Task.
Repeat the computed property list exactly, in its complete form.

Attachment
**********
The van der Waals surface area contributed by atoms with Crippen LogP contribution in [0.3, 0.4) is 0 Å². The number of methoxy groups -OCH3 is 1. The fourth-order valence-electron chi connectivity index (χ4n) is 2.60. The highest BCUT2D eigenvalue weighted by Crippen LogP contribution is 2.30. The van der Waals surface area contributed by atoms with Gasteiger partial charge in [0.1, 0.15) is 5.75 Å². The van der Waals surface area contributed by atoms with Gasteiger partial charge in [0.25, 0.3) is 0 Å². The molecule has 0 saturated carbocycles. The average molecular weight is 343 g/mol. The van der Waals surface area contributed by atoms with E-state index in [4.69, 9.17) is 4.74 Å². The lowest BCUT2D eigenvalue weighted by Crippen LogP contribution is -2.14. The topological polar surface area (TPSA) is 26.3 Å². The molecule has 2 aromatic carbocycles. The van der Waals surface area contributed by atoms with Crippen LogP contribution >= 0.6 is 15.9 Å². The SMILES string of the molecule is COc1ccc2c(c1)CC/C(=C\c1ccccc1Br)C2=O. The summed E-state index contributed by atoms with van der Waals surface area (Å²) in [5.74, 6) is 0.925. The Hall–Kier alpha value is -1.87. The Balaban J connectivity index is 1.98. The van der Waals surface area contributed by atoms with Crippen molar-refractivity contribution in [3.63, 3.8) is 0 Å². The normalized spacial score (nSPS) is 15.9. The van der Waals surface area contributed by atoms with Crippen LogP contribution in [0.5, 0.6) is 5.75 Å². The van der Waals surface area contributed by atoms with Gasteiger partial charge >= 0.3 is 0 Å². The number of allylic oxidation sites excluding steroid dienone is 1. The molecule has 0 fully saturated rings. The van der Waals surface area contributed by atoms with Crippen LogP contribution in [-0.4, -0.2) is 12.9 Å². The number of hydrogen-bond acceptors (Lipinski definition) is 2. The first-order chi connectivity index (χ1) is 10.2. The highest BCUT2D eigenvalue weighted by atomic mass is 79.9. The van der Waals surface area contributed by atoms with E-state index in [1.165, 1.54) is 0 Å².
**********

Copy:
The van der Waals surface area contributed by atoms with Crippen LogP contribution in [0.3, 0.4) is 0 Å². The number of methoxy groups -OCH3 is 1. The fourth-order valence-electron chi connectivity index (χ4n) is 2.60. The highest BCUT2D eigenvalue weighted by Crippen LogP contribution is 2.30. The van der Waals surface area contributed by atoms with Gasteiger partial charge in [0.1, 0.15) is 5.75 Å². The van der Waals surface area contributed by atoms with Gasteiger partial charge in [0.25, 0.3) is 0 Å². The molecule has 0 saturated carbocycles. The average molecular weight is 343 g/mol. The van der Waals surface area contributed by atoms with E-state index in [4.69, 9.17) is 4.74 Å². The lowest BCUT2D eigenvalue weighted by Crippen LogP contribution is -2.14. The topological polar surface area (TPSA) is 26.3 Å². The molecule has 2 aromatic carbocycles. The van der Waals surface area contributed by atoms with Crippen LogP contribution >= 0.6 is 15.9 Å². The SMILES string of the molecule is COc1ccc2c(c1)CC/C(=C\c1ccccc1Br)C2=O. The summed E-state index contributed by atoms with van der Waals surface area (Å²) in [5.74, 6) is 0.925. The Hall–Kier alpha value is -1.87. The Balaban J connectivity index is 1.98. The van der Waals surface area contributed by atoms with Crippen molar-refractivity contribution in [3.63, 3.8) is 0 Å². The normalized spacial score (nSPS) is 15.9. The van der Waals surface area contributed by atoms with Crippen LogP contribution in [0.5, 0.6) is 5.75 Å². The van der Waals surface area contributed by atoms with Gasteiger partial charge >= 0.3 is 0 Å². The number of allylic oxidation sites excluding steroid dienone is 1. The molecule has 0 fully saturated rings. The van der Waals surface area contributed by atoms with Crippen LogP contribution in [-0.4, -0.2) is 12.9 Å². The number of hydrogen-bond acceptors (Lipinski definition) is 2. The first-order chi connectivity index (χ1) is 10.2. The highest BCUT2D eigenvalue weighted by atomic mass is 79.9. The van der Waals surface area contributed by atoms with E-state index in [1.165, 1.54) is 0 Å².